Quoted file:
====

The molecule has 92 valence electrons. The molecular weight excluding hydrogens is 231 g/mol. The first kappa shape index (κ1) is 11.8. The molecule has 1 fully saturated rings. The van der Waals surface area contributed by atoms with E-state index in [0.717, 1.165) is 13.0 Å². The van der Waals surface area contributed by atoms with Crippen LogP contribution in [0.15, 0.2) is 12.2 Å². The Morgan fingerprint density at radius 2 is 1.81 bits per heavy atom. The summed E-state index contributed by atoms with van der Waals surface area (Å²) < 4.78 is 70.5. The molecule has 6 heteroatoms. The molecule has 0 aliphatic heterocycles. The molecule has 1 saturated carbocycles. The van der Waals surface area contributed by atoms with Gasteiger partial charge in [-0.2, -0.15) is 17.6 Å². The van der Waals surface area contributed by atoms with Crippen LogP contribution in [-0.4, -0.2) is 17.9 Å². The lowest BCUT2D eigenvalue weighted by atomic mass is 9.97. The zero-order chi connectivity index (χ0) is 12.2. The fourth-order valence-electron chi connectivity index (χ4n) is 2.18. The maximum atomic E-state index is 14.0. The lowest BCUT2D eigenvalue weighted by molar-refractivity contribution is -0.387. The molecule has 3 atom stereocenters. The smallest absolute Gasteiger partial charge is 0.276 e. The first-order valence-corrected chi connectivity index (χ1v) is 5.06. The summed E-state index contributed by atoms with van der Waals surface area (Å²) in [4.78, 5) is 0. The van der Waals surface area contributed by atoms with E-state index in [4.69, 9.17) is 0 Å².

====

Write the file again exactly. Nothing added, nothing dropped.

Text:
The molecule has 92 valence electrons. The molecular weight excluding hydrogens is 231 g/mol. The first kappa shape index (κ1) is 11.8. The molecule has 1 fully saturated rings. The van der Waals surface area contributed by atoms with E-state index in [0.717, 1.165) is 13.0 Å². The van der Waals surface area contributed by atoms with Crippen LogP contribution in [0.15, 0.2) is 12.2 Å². The Morgan fingerprint density at radius 2 is 1.81 bits per heavy atom. The summed E-state index contributed by atoms with van der Waals surface area (Å²) < 4.78 is 70.5. The molecule has 6 heteroatoms. The molecule has 0 aliphatic heterocycles. The molecule has 1 saturated carbocycles. The van der Waals surface area contributed by atoms with Gasteiger partial charge in [-0.2, -0.15) is 17.6 Å². The van der Waals surface area contributed by atoms with Crippen LogP contribution in [-0.4, -0.2) is 17.9 Å². The lowest BCUT2D eigenvalue weighted by atomic mass is 9.97. The zero-order chi connectivity index (χ0) is 12.2. The fourth-order valence-electron chi connectivity index (χ4n) is 2.18. The maximum atomic E-state index is 14.0. The lowest BCUT2D eigenvalue weighted by molar-refractivity contribution is -0.387. The molecule has 3 atom stereocenters. The smallest absolute Gasteiger partial charge is 0.276 e. The first-order valence-corrected chi connectivity index (χ1v) is 5.06. The summed E-state index contributed by atoms with van der Waals surface area (Å²) in [4.78, 5) is 0. The van der Waals surface area contributed by atoms with E-state index in [4.69, 9.17) is 0 Å².